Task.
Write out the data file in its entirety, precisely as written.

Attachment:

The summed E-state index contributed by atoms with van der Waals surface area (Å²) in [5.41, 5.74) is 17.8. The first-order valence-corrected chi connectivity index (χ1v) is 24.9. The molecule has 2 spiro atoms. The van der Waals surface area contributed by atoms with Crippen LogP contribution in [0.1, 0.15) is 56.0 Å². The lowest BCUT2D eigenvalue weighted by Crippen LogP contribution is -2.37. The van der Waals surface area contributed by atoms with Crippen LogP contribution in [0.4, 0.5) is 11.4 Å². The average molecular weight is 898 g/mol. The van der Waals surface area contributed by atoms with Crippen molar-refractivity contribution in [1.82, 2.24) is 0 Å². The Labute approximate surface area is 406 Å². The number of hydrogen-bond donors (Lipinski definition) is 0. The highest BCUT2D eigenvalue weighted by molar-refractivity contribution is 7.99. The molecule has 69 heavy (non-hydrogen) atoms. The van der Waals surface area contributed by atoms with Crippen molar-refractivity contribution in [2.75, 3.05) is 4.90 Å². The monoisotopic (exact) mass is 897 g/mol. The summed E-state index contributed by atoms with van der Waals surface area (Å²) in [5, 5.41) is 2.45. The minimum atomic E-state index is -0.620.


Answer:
The summed E-state index contributed by atoms with van der Waals surface area (Å²) in [5.41, 5.74) is 17.8. The first-order valence-corrected chi connectivity index (χ1v) is 24.9. The molecule has 2 spiro atoms. The van der Waals surface area contributed by atoms with Crippen LogP contribution in [0.1, 0.15) is 56.0 Å². The lowest BCUT2D eigenvalue weighted by Crippen LogP contribution is -2.37. The van der Waals surface area contributed by atoms with Crippen LogP contribution in [0.4, 0.5) is 11.4 Å². The average molecular weight is 898 g/mol. The van der Waals surface area contributed by atoms with Crippen molar-refractivity contribution in [1.82, 2.24) is 0 Å². The Labute approximate surface area is 406 Å². The number of hydrogen-bond donors (Lipinski definition) is 0. The highest BCUT2D eigenvalue weighted by molar-refractivity contribution is 7.99. The molecule has 69 heavy (non-hydrogen) atoms. The van der Waals surface area contributed by atoms with Crippen molar-refractivity contribution in [2.75, 3.05) is 4.90 Å². The monoisotopic (exact) mass is 897 g/mol. The summed E-state index contributed by atoms with van der Waals surface area (Å²) in [5, 5.41) is 2.45. The minimum atomic E-state index is -0.620.